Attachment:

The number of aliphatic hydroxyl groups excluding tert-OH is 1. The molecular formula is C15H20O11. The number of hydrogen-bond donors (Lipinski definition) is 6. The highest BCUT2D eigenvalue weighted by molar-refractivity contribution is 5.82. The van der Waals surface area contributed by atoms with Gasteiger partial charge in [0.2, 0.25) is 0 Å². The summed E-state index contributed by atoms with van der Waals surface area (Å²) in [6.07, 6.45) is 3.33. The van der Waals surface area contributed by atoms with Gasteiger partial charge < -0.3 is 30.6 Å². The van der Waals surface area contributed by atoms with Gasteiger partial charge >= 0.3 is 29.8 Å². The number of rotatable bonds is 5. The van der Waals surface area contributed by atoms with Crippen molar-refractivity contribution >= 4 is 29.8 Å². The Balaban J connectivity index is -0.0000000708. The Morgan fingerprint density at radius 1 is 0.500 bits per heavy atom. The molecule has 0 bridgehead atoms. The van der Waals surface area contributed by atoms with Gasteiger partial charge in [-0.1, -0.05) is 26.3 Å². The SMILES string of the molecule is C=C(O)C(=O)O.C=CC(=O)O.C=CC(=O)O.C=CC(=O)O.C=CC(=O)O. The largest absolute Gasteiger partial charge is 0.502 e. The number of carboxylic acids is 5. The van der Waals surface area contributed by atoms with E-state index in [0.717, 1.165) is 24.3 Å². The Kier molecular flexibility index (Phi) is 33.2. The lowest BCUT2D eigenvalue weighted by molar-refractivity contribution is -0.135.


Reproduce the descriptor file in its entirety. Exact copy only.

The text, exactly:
The number of aliphatic hydroxyl groups excluding tert-OH is 1. The molecular formula is C15H20O11. The number of hydrogen-bond donors (Lipinski definition) is 6. The highest BCUT2D eigenvalue weighted by molar-refractivity contribution is 5.82. The van der Waals surface area contributed by atoms with Gasteiger partial charge in [0.2, 0.25) is 0 Å². The summed E-state index contributed by atoms with van der Waals surface area (Å²) in [6.07, 6.45) is 3.33. The van der Waals surface area contributed by atoms with Gasteiger partial charge < -0.3 is 30.6 Å². The van der Waals surface area contributed by atoms with Gasteiger partial charge >= 0.3 is 29.8 Å². The number of rotatable bonds is 5. The van der Waals surface area contributed by atoms with Crippen molar-refractivity contribution >= 4 is 29.8 Å². The Balaban J connectivity index is -0.0000000708. The Morgan fingerprint density at radius 1 is 0.500 bits per heavy atom. The molecule has 0 bridgehead atoms. The van der Waals surface area contributed by atoms with Gasteiger partial charge in [-0.1, -0.05) is 26.3 Å². The SMILES string of the molecule is C=C(O)C(=O)O.C=CC(=O)O.C=CC(=O)O.C=CC(=O)O.C=CC(=O)O. The largest absolute Gasteiger partial charge is 0.502 e. The number of carboxylic acids is 5. The van der Waals surface area contributed by atoms with E-state index in [0.717, 1.165) is 24.3 Å². The Kier molecular flexibility index (Phi) is 33.2. The lowest BCUT2D eigenvalue weighted by molar-refractivity contribution is -0.135.